RRW: Keira D’Amato To Make 10-Mile Record Attempt At Micro Race

By David Monti, @d9monti
(c) 2020 Race Results Weekly, all rights reserved

(26-Oct) — American distance runner Keira D’Amato will attempt to break the national record for 10 miles in an all-women’s competition at a specially-arranged micro race in the Washington, D.C., area on Monday, November 23.  The record, 52:12, was set by Janet Bawcom at the 2014 Credit Union Cherry Blossom 10-Miler in 2014.

Keira D’Amato finishing the 2020 USA Olympic Team Trials Marathon in Atlanta on February 29 (photo courtesy of the Credit Union Cherry Blossom 10-Miler)

The micro race, which will adhere to all USA Track & Field standards for both record-setting and anti-COVID protocols, will be directed by Phil Stewart, the longtime race director of the Credit Union Cherry Blossom 10-Miler.  D’Amato is a board member of that event and has been thinking of running a fast 10-miler for quite a while.

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“I’ve been thinking about this record since last spring,” said D’Amato, 36, through a statement.  “I was relaying information to Molly Huddle about her upcoming appearance at the Cherry Blossom Health & Fitness Expo and, while encouraging her to go after Janet Bawcom’s record, I did the math and was struck by one very clear thought: I can run that fast!  That same thought has kept me motivated and training hard over the past six months.  I can’t wait to lay it all on the line on November 23.”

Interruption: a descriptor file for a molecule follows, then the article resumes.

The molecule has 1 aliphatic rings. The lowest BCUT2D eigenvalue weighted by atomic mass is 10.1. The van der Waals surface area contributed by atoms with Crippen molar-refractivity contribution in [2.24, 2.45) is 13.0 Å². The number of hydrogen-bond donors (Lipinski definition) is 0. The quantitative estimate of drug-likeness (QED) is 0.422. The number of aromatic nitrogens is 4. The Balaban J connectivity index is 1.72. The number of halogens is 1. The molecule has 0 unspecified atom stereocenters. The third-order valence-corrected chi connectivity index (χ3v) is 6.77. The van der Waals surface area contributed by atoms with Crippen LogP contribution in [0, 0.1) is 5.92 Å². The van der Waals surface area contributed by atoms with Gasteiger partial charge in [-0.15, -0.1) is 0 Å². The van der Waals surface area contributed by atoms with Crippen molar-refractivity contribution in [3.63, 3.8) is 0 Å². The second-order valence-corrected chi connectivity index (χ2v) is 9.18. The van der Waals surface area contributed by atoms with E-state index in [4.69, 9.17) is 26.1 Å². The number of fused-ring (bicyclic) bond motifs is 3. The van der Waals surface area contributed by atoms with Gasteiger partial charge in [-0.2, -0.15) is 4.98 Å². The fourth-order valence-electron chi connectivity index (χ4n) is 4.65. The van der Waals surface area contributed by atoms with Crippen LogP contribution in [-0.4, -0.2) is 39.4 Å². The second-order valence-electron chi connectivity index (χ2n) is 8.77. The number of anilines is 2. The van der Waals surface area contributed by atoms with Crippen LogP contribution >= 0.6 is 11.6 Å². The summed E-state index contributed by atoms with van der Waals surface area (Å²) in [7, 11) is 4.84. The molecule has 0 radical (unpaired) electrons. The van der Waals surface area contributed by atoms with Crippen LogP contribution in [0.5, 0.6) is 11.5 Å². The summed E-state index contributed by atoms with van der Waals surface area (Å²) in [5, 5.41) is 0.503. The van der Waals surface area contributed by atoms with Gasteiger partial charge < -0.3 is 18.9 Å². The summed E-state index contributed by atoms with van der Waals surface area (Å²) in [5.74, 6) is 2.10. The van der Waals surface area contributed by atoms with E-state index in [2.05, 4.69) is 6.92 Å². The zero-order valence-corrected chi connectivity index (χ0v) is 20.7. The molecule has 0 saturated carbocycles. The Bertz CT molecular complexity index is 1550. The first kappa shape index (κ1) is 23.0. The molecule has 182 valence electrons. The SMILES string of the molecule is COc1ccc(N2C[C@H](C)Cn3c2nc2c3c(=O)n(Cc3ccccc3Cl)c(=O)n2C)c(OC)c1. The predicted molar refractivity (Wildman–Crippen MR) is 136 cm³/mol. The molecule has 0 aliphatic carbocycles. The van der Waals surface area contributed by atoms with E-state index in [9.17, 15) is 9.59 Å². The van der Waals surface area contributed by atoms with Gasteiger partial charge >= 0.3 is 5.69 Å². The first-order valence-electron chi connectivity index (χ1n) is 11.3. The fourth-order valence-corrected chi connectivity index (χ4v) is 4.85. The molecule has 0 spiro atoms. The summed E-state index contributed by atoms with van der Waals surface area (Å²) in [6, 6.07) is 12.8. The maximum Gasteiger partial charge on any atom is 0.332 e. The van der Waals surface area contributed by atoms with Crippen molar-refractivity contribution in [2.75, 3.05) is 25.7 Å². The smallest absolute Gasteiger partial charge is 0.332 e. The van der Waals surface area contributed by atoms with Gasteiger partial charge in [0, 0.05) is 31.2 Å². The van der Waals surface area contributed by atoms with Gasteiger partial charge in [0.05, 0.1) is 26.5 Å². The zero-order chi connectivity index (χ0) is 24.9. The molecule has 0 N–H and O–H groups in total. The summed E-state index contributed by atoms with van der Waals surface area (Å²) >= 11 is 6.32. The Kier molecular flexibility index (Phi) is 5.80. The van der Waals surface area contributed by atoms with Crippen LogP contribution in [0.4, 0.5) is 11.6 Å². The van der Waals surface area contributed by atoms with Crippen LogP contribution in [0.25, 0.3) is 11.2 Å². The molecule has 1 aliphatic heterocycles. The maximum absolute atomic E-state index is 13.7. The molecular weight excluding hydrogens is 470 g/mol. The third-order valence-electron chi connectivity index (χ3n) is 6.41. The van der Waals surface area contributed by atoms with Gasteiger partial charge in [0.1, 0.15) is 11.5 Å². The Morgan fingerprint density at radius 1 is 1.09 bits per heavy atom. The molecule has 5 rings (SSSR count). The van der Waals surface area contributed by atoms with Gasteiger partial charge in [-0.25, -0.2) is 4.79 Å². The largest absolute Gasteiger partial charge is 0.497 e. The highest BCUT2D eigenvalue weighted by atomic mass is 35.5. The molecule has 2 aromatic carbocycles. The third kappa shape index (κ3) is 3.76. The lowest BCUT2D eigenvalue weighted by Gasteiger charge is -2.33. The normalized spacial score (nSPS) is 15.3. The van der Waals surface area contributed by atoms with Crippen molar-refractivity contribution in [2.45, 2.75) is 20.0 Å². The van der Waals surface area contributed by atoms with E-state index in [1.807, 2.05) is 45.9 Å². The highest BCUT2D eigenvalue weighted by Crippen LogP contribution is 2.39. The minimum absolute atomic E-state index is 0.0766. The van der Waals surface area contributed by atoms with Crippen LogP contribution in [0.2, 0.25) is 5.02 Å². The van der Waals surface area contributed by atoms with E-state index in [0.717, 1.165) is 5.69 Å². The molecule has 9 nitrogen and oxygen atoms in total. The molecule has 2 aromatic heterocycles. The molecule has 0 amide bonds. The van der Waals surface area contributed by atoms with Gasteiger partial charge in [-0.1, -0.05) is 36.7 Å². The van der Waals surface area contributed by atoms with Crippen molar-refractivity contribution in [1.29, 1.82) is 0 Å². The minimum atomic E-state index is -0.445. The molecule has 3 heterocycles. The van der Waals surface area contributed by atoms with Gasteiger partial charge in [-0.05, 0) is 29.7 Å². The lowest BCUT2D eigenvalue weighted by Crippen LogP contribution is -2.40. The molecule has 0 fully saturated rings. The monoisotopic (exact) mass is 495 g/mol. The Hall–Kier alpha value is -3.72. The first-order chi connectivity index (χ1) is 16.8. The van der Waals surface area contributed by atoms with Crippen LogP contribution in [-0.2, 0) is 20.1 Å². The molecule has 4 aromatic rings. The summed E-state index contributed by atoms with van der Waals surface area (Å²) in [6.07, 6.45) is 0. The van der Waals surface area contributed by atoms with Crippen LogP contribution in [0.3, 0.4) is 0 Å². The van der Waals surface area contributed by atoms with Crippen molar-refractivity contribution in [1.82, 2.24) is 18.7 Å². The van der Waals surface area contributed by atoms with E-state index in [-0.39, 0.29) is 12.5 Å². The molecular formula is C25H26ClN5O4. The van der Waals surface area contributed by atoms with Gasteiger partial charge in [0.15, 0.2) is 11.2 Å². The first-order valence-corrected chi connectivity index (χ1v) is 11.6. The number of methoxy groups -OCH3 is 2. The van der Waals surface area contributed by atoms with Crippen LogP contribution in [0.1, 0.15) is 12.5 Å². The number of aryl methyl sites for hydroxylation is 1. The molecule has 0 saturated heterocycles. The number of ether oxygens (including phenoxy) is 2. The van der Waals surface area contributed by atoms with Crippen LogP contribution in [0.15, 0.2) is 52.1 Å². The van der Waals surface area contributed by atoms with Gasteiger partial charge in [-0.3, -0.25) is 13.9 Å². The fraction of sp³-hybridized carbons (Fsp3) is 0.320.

Stewart expects a total of 10 to 20 women to compete at what will be an undisclosed location to reduce crowds (participation will be by invitation, only).  He’s excited to direct this event after having to cancel his own race last April due to the pandemic.

“When Keira asked me to help organize a record attempt for her, I didn’t hesitate for a moment,” Stewart said through a statement.  “Keira has been running very well throughout this time of COVID-19, and everyone involved in the project is excited by the opportunity to do what the coronavirus prevented us from doing last spring: produce a first-class, record-fast road race. For us all, this is definitely a bright spot in what has mostly been a dreary spring, summer and fall.”

D’Amato, née Carlstrom, ran collegiately for American University last competing in 2008. Her best event was the mile, setting a personal best of 4:38.74.  Remarkably, she took a ten-year break from competitive running during which she had two children with her husband Anthony.  She didn’t return to the sport until 2017 when she won the Richmond Marathon in a modest 2:47:00, but that was only the beginning of her second act.  She dropped her marathon personal best to 2:34:55 in Berlin in 2019, and finished 15th at last February’s USA Olympic Trials Marathon in 2:34:24, another personal best.

At last January’s Aramco Houston Half-Marathon D’Amato ran a personal best 1:10:01 in her Trials tune-up race.  In that event, she passed through 10 miles in 53:23, her unofficial personal best for the distance.  That, plus her 32:33.44 10,000m personal best last July, show that she has a good chance at making the record.

“I’m the fittest I’ve ever been,” D’Amato concluded.  “I know I’m capable of running faster than current record, and I’ll have a chance to prove it on race day. If it happens, I’ll have an American Record. If it doesn’t happen, I’ll be in the same spot I am now: wanting that record.  It’s liberating to know I have nothing to lose, but a record to gain.”